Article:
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I’ve been thinking of the things I’ve given my daughter. And of all the things I want to give her, and will give her. And the things I’ll never be able to give her.

I’ve often written here that the only things I can promise to give Schuyler is love and the truth, and that remains true. She can always count on that, no matter how badly I might stumble otherwise. And I will stumble. I’ll make poor choices, and I’ll miss some of the big things. I’ll fail Schuyler, as I’ve failed her so many times before, but she can always count on me to love her, and to tell her the truth. My truth, and the larger truth as far as I’m able.

I try to give her more. I’m not just talking about advocacy, either. Obviously I try to give her a world where she might succeed despite her monster, a way to move through that world with confidence, and with the ability to communicate despite her very different brain and her very broken words. Society isn’t ready for her or the likes of her, so I advocate, I write and try my best to make her real to that world, to show that she’s authentic, a whole person with the same expectations and the same possibilities as any of her neurotypical peers.

But I attempt to give Schuyler some kind of normal, too. I have always tried to give her humor, which isn’t hard to do at all, because she has an easy laugh and is genuinely a very funny person. (Her current favorite is a knock knock joke, but it’s one that we spring on someone else starting their own joke. Question: “Knock knock.” Answer: “Come in!”) I’ve never spoken to her like a child, and I never will.

I try to give Schuyler what she craves the most. New experiences, a break from routine that borders on chaos. I try to introduce her to enough new people and new situations that she might just be distracted from the fact that she doesn’t have friends, that her school and her peers don’t get her, that her community won’t be able to let her live independently. I try to protect her from things that will ultimately be hers and hers alone to face.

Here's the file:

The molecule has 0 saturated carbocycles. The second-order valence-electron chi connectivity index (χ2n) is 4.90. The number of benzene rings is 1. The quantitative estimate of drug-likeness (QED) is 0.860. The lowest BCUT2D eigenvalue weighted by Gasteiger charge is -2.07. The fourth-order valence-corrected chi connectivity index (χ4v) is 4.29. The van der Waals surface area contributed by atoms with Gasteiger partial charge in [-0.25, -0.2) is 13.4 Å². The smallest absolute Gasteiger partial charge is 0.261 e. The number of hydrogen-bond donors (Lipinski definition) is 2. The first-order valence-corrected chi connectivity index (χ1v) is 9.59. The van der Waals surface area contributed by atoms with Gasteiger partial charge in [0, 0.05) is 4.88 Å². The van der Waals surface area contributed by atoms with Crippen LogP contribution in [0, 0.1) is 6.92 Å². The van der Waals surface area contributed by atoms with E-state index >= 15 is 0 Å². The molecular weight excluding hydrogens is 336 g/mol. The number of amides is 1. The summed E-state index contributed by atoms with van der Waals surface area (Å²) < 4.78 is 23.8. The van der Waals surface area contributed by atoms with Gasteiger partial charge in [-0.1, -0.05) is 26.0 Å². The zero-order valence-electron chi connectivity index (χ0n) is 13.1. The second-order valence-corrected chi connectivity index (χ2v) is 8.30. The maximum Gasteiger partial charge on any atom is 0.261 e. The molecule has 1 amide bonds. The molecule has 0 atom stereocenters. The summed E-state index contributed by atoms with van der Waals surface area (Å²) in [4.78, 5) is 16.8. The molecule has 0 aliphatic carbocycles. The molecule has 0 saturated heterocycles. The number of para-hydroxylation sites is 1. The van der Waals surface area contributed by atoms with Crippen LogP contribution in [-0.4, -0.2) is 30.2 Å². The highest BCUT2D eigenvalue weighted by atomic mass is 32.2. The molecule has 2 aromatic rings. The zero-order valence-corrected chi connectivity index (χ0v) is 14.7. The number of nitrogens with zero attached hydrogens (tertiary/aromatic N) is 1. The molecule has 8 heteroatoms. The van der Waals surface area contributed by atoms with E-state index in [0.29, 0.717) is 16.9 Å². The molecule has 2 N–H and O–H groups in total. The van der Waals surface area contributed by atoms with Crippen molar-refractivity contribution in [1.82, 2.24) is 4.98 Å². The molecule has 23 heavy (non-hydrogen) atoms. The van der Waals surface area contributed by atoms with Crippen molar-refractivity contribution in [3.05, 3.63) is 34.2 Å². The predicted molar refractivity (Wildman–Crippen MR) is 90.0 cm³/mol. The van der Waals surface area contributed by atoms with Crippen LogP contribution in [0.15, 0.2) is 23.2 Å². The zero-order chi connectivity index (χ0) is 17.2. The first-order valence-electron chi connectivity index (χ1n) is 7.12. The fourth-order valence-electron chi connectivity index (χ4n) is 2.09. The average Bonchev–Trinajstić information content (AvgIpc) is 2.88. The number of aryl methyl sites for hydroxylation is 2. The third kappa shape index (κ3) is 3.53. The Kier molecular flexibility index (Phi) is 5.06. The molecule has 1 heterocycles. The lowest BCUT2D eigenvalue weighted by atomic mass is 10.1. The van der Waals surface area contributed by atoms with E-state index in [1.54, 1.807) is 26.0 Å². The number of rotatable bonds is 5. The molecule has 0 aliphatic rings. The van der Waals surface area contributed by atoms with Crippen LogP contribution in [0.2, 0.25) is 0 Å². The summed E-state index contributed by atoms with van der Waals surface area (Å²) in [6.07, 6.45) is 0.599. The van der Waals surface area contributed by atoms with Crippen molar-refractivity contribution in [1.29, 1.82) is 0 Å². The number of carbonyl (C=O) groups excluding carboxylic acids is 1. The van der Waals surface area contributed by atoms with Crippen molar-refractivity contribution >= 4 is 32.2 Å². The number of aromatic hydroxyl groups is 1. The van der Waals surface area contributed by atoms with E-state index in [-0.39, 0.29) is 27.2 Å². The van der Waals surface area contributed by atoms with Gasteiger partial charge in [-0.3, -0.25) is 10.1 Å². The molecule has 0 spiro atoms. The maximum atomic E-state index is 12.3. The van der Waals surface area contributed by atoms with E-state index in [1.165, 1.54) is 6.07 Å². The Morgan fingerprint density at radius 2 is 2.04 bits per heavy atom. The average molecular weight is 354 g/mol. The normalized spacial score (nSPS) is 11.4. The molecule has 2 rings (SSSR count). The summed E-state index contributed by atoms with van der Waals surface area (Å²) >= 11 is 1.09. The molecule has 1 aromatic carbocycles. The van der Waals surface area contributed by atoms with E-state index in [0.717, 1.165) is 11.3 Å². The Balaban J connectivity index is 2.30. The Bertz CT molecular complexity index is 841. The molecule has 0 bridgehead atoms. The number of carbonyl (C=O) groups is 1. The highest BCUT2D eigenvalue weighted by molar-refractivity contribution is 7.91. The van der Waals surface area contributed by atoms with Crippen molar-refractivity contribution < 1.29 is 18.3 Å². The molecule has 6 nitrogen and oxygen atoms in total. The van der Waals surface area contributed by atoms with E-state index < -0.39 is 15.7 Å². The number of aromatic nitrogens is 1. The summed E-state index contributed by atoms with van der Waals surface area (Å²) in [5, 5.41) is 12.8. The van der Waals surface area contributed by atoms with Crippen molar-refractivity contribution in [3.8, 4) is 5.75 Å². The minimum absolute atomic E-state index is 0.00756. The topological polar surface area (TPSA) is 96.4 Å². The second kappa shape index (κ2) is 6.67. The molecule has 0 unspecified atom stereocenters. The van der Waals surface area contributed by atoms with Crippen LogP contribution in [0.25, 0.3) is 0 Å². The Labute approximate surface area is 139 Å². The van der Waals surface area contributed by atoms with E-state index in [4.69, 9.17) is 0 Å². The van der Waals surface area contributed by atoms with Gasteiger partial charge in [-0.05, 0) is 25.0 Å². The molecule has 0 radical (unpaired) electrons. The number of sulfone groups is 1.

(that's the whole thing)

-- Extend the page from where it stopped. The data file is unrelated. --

I already gave her a genetic gift that turned out to be a gag gift, and despite all that I understand about that, I still feel inexplicably guilty for that. It’s a thing I need to make up to her, and I will spend the rest of my days attempting to do just that. I try to give her the encouragement to be the person she is, regardless of her challenges, which are many, or her difference, which is very great.

What can I give her? What can I as a father, and a friend, give to Schuyler? I honestly don’t know for sure. I’ve failed her so many times, but I’ve gotten it right sometimes, too. We’ve chased schools as we’ve looked for the perfect solution, but we’ve learned the hard way what a fool’s errand that is for a kid like her. Now we’re chasing the right community, looking for a better place, a place she can make her own.

And we’re giving her something like a sibling, and something like an expanded family.

I don’t know what I can give to her. Not a comfortable life of easy living, but then, I’m not sure that’s what she needs anyway. Not a life of unfailing wisdom, but I’d rather her watch me fail and make bad choices and occasionally disappoint, and if she sees all that and knows the person I am, and she loves me anyway, then it’s no longer about what I can give to her.

If she loves me in all my imperfection, than I’m the one who receives a gift. And not a small one, either.

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